10On that day, Jesse’s Root will be raised high, posted as a rallying banner for the peoples. The nations will all come to him. His headquarters will be glorious.

What’s it say about fear?

Romans 15:4-13
Even if it was written in Scripture long ago, you can be sure it’s written for us. God wants the combination of his steady, constant calling and warm, personal counsel in Scripture to come to characterize us, keeping us alert for whatever he will do next. May our dependably steady and warmly personal God develop maturity in you so that you get along with each other as well as Jesus gets along with us all. Then we’ll be a choir—not our voices only, but our very lives singing in harmony in a stunning anthem to the God and Father of our Master Jesus!

So reach out and welcome one another to God’s glory. Jesus did it; now you do it! Jesus, staying true to God’s purposes, reached out in a special way to the Jewish insiders so that the old ancestral promises would come true for them. As a result, the non-Jewish outsiders have been able to experience mercy and to show appreciation to God. Just think of all the Scriptures that will come true in what we do! For instance:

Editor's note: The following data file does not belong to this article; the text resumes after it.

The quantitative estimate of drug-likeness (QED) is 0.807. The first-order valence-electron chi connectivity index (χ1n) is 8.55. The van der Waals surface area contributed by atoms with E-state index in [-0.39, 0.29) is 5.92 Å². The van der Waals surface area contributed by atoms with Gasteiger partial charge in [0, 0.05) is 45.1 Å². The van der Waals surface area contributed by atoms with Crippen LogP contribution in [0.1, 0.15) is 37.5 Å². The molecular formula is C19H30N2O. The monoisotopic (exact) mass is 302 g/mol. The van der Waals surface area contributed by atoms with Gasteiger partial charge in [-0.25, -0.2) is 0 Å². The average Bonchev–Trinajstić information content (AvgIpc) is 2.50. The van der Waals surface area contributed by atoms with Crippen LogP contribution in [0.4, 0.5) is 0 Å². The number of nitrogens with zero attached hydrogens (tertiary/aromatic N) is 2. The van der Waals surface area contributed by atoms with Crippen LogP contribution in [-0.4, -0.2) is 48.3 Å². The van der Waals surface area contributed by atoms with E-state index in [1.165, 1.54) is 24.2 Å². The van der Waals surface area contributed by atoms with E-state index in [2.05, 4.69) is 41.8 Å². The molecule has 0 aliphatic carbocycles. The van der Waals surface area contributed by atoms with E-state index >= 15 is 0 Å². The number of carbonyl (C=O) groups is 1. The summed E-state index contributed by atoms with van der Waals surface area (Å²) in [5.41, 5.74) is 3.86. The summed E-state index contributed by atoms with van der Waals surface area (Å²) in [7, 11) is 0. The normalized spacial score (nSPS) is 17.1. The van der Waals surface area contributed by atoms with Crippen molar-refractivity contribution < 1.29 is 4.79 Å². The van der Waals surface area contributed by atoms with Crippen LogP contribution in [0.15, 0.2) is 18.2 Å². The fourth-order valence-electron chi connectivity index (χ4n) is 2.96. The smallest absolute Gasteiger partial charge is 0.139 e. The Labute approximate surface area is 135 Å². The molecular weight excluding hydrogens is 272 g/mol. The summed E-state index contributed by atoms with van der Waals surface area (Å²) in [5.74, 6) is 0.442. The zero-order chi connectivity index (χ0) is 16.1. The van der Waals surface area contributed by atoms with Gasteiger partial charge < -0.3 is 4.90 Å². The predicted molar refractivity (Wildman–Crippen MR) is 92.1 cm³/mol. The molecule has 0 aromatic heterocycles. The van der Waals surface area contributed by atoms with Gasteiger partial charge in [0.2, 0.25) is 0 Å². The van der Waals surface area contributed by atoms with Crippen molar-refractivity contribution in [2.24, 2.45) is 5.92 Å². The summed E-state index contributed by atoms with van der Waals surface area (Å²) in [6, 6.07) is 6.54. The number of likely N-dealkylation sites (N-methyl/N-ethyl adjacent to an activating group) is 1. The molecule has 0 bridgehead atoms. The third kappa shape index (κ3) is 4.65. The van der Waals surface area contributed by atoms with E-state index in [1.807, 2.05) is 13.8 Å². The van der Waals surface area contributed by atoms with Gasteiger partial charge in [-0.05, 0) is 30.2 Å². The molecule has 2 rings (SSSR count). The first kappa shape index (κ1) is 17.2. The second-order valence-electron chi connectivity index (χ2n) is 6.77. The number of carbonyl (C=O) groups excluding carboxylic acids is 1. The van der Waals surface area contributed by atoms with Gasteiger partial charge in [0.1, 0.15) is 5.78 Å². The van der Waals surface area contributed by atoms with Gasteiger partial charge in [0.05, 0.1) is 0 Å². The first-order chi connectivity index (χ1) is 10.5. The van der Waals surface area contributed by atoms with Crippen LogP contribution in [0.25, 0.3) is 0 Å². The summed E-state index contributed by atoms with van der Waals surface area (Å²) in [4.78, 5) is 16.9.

Then I’ll join outsiders in a hymn-sing;
I’ll sing to your name!
And this one:
Outsiders and insiders, rejoice together!
And again:
People of all nations, celebrate God!
All colors and races, give hearty praise!
And Isaiah’s word:
There’s the root of our ancestor Jesse,
breaking through the earth and growing tree tall,
Tall enough for everyone everywhere to see and take hope!
Oh! May the God of green hope fill you up with joy, fill you up with peace, so that your believing lives, filled with the life-giving energy of the Holy Spirit, will brim over with hope!

One last reading:

Matthew 3:1-12
Thunder in the Desert!
1-2 While Jesus was living in the Galilean hills, John, called “the Baptizer,” was preaching in the desert country of Judea. His message was simple and austere, like his desert surroundings: “Change your life. God’s kingdom is here.”

3John and his message were authorized by Isaiah’s prophecy:

Thunder in the desert!
Prepare for God’s arrival!
Make the road smooth and straight!